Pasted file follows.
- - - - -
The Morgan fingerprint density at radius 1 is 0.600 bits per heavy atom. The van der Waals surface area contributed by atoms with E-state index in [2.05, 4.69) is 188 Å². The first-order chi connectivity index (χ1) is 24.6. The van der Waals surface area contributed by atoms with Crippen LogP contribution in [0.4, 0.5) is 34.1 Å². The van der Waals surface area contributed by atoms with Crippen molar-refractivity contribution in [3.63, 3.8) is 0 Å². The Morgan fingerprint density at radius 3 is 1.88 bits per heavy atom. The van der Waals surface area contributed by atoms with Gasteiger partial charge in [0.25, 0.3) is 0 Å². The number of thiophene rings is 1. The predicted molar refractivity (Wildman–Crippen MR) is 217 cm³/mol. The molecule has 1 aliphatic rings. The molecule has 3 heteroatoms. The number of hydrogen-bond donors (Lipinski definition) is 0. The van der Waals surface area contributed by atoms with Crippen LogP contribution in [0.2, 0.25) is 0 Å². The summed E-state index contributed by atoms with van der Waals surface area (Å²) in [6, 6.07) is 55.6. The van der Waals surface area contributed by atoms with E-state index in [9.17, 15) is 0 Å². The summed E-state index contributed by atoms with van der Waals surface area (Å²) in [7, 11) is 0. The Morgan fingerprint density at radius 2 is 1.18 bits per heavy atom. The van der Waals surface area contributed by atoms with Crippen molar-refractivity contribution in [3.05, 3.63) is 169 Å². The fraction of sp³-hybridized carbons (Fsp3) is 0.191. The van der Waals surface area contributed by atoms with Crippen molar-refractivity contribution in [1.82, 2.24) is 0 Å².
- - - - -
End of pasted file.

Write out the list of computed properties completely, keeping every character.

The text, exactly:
The Morgan fingerprint density at radius 1 is 0.600 bits per heavy atom. The van der Waals surface area contributed by atoms with E-state index in [2.05, 4.69) is 188 Å². The first-order chi connectivity index (χ1) is 24.6. The van der Waals surface area contributed by atoms with Crippen LogP contribution in [0.4, 0.5) is 34.1 Å². The van der Waals surface area contributed by atoms with Crippen molar-refractivity contribution in [3.63, 3.8) is 0 Å². The Morgan fingerprint density at radius 3 is 1.88 bits per heavy atom. The van der Waals surface area contributed by atoms with Gasteiger partial charge in [0.25, 0.3) is 0 Å². The number of thiophene rings is 1. The predicted molar refractivity (Wildman–Crippen MR) is 217 cm³/mol. The molecule has 1 aliphatic rings. The molecule has 3 heteroatoms. The number of hydrogen-bond donors (Lipinski definition) is 0. The van der Waals surface area contributed by atoms with Crippen LogP contribution in [0.2, 0.25) is 0 Å². The summed E-state index contributed by atoms with van der Waals surface area (Å²) in [6, 6.07) is 55.6. The van der Waals surface area contributed by atoms with E-state index in [9.17, 15) is 0 Å². The summed E-state index contributed by atoms with van der Waals surface area (Å²) in [7, 11) is 0. The Morgan fingerprint density at radius 2 is 1.18 bits per heavy atom. The van der Waals surface area contributed by atoms with Crippen molar-refractivity contribution in [3.05, 3.63) is 169 Å². The fraction of sp³-hybridized carbons (Fsp3) is 0.191. The van der Waals surface area contributed by atoms with Crippen molar-refractivity contribution in [1.82, 2.24) is 0 Å².